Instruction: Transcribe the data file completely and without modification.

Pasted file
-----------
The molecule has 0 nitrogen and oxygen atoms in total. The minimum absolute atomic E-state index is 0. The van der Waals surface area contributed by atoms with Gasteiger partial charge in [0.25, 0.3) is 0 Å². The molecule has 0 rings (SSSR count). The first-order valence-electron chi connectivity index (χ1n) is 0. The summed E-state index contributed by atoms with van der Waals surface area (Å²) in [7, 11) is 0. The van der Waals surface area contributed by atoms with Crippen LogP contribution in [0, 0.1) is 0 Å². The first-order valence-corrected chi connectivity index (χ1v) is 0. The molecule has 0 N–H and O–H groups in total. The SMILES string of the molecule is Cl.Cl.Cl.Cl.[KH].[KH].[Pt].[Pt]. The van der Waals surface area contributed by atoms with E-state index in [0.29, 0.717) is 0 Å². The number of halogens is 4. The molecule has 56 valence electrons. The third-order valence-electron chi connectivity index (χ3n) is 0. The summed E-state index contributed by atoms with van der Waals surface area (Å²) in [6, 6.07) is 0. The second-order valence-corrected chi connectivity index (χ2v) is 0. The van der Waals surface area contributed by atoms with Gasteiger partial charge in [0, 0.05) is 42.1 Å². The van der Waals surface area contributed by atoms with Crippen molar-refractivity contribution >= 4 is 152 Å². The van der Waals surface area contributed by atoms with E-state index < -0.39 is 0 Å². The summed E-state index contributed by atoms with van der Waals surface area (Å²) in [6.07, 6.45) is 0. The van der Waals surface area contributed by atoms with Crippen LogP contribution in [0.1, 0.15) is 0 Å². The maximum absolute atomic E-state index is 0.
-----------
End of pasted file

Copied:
The molecule has 0 nitrogen and oxygen atoms in total. The minimum absolute atomic E-state index is 0. The van der Waals surface area contributed by atoms with Gasteiger partial charge in [0.25, 0.3) is 0 Å². The molecule has 0 rings (SSSR count). The first-order valence-electron chi connectivity index (χ1n) is 0. The summed E-state index contributed by atoms with van der Waals surface area (Å²) in [7, 11) is 0. The van der Waals surface area contributed by atoms with Crippen LogP contribution in [0, 0.1) is 0 Å². The first-order valence-corrected chi connectivity index (χ1v) is 0. The molecule has 0 N–H and O–H groups in total. The SMILES string of the molecule is Cl.Cl.Cl.Cl.[KH].[KH].[Pt].[Pt]. The van der Waals surface area contributed by atoms with E-state index in [0.29, 0.717) is 0 Å². The number of halogens is 4. The molecule has 56 valence electrons. The third-order valence-electron chi connectivity index (χ3n) is 0. The summed E-state index contributed by atoms with van der Waals surface area (Å²) in [6, 6.07) is 0. The second-order valence-corrected chi connectivity index (χ2v) is 0. The van der Waals surface area contributed by atoms with Gasteiger partial charge in [0, 0.05) is 42.1 Å². The van der Waals surface area contributed by atoms with Crippen molar-refractivity contribution >= 4 is 152 Å². The van der Waals surface area contributed by atoms with E-state index < -0.39 is 0 Å². The summed E-state index contributed by atoms with van der Waals surface area (Å²) in [6.07, 6.45) is 0. The van der Waals surface area contributed by atoms with Crippen LogP contribution in [0.1, 0.15) is 0 Å². The maximum absolute atomic E-state index is 0.